Lakeridge Elementary no longer a failing school

Washington State Superintendent of Public Instruction Randy Dorn announced that Renton school Lakeridge Elementary has dramatically improved student test scores in math and reading, taking the school off a list of the state's chronically lowest performing.

Washington State Superintendent of Public Instruction Randy Dorn makes an important announcement at Lakeridge Elementary School in Renton's Skyway neighborhood.

Washington State Superintendent of Public Instruction Randy Dorn announced that Renton school Lakeridge Elementary has dramatically improved student test scores in math and reading, taking the school off a list of the state’s chronically lowest performing.

The announcement was made Wednesday, March 11, during a surprise visit to the school by Dorn. He gave an update of school districts in the state known as Required Action Districts, or those that received money and assistance to help schools improve. Lakeridge, in Renton’s Skyway neighborhood, was identified in 2011, based on a three-year trend in the previous years of low performance, with the School Improvement Grant (SIG) Designation. At that time, the school was among the lowest 5 percent for performance of state schools.

The grant required the district to replace the principal at Lakeridge in 2011, lengthen the school day and year, and pick a research-based model for improvement. Lakeridge found a new principal in Jessica Calabrese and a research-based math-improvement effort, led by the University of Washington School of Education. The school was given three years and funding to turn test scores around and they did it, showing dramatic gains even in the first year of the program.

“It’s kind of funny because we knew our scores, but to hear it said back, it was just such great recognition for the staff and their hard work,” said Principal Calabrese.

Lakeridge is now recognized as being in the top 50 percent of all elementary schools statewide. Nearly 80 percent of its third-graders last year passed the state reading exams, exceeding state and district averages. Also, nearly 70 percent of Lakeridge fourth-graders and 80 percent of its fifth-graders passed state mathematics exams, again exceeding state and district averages.

“This is great news,” said Dorn in a press release. “It shows that with intentional assistance and focus, struggling schools can become successful schools. We can turn around schools only when we demand the same for all students that we demand for our own children.”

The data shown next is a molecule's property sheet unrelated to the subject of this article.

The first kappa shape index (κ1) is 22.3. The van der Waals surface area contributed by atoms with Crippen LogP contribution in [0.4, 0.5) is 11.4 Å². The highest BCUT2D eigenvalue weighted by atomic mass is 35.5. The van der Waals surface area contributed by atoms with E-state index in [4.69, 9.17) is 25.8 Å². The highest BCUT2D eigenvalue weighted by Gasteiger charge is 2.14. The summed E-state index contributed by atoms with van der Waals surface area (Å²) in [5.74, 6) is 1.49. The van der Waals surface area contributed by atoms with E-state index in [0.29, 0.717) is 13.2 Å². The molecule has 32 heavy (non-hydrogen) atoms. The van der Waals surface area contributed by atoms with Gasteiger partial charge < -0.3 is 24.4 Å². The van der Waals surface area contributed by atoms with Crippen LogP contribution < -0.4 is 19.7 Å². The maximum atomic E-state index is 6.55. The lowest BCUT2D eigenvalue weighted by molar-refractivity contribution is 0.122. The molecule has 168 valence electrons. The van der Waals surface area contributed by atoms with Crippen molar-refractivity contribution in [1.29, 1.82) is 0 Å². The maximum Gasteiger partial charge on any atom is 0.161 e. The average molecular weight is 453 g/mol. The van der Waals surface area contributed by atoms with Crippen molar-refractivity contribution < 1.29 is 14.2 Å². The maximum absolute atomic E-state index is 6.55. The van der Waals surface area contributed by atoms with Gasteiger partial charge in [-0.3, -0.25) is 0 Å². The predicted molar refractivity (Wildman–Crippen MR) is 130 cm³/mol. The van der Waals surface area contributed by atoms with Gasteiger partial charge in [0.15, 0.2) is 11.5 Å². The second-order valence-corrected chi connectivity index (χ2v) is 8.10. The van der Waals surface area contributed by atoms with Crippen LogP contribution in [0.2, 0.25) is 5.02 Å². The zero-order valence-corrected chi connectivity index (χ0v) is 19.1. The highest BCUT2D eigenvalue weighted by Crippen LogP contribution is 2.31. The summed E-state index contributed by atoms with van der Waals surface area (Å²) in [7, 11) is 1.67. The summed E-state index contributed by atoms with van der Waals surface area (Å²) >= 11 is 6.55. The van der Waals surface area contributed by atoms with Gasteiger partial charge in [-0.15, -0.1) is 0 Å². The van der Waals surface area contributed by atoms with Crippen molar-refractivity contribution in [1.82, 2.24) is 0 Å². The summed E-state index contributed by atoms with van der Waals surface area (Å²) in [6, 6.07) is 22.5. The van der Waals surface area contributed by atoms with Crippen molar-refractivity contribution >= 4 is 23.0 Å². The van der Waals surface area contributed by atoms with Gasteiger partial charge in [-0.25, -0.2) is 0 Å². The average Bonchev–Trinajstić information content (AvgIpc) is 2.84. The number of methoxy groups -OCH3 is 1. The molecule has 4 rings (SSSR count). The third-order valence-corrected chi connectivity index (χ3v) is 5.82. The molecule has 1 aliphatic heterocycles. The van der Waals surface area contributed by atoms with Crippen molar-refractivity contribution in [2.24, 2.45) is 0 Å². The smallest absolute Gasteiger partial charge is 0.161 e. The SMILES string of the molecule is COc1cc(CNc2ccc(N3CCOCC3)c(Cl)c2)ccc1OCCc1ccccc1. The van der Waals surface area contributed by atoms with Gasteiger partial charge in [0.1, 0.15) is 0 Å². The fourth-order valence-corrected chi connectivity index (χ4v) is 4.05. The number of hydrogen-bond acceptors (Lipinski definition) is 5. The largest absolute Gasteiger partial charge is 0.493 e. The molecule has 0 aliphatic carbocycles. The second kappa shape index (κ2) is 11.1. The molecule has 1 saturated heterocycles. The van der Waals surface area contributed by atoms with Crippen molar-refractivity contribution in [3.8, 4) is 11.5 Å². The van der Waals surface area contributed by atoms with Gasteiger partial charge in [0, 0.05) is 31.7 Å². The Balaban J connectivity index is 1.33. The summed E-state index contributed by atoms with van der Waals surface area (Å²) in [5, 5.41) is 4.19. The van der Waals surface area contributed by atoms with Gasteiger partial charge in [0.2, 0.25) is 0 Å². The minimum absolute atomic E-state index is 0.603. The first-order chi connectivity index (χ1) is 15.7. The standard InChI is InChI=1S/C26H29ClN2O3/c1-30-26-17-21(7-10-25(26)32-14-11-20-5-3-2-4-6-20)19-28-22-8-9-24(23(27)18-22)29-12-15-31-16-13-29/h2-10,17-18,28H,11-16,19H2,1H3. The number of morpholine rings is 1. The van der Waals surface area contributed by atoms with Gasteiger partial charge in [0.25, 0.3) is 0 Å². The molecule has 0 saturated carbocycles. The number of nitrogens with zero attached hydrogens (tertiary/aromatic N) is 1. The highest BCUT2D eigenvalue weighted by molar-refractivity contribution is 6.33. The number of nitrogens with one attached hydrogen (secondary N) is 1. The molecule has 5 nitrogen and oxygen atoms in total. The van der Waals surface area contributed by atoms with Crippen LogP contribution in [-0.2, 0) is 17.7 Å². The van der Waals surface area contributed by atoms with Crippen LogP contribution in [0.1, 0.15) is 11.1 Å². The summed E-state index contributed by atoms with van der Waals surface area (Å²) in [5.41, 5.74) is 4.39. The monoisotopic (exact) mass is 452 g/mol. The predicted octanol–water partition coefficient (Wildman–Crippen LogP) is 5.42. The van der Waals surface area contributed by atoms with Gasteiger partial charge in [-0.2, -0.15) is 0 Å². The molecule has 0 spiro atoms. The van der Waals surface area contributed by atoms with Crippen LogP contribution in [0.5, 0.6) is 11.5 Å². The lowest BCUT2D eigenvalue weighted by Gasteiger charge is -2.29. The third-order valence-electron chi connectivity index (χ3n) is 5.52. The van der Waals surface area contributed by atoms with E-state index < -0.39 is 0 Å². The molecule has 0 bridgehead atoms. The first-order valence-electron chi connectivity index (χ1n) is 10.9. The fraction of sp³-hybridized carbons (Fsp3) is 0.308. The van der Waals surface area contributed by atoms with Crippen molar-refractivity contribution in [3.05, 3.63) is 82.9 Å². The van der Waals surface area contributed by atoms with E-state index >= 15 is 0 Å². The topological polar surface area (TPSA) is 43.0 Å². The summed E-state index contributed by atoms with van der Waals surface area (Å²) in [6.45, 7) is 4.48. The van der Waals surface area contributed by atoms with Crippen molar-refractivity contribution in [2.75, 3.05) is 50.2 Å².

So what did it take to turn around Lakeridge, a school where 88.2 percent of students receive free or reduced-price meals?

The district and school staff adhered to the requirements of the grant and flourished with the added funding and intense focus. A school improvement plan was created, the school day was extended, the year was extended by five days, a new student behavior plan was instituted and a determined effort to improve math instruction was launched.

The biggest challenges, according to Calabrese, was staffing qualified teachers from an increasingly shrinking pool of candidates and time. With the need to collaborate and do teacher professional development and the school day extended by 30 minutes, it was also a challenge to pack everything they needed to get done into every day. The last year of the program, the area substitute teacher shortage made it difficult for them to schedule their professional development.

Nine of the 30 teachers, who were with the school pre-designation, are still with Lakeridge today. There was significant staff turnover at the beginning. There was normal attrition, Calabrese said, but also teachers who left because they couldn’t meet the demands the grant required. The SIG designation also tied teacher evaluations to student growth. She said it was “healing” for those same nine teachers to hear that Lakeridge is no longer a failing school.

Now in their fourth year since the designation, the principal said that staff and students are on track to continued success. They now have a smaller SIG budget compared to grant years, but they have been able to move grant-funded staff to district-funded positions. They’ve also maintained their professional development in their math and literacy labs.

“It’s really important that we recognize that we built this and it is exactly what we make it,” said Calabrese. “As long as we keep doing it, we’ll keep getting these results, but we can’t lose our focus.”

Because of the school’s gains, the district is being considered by OSPI for exiting the Required Action status.


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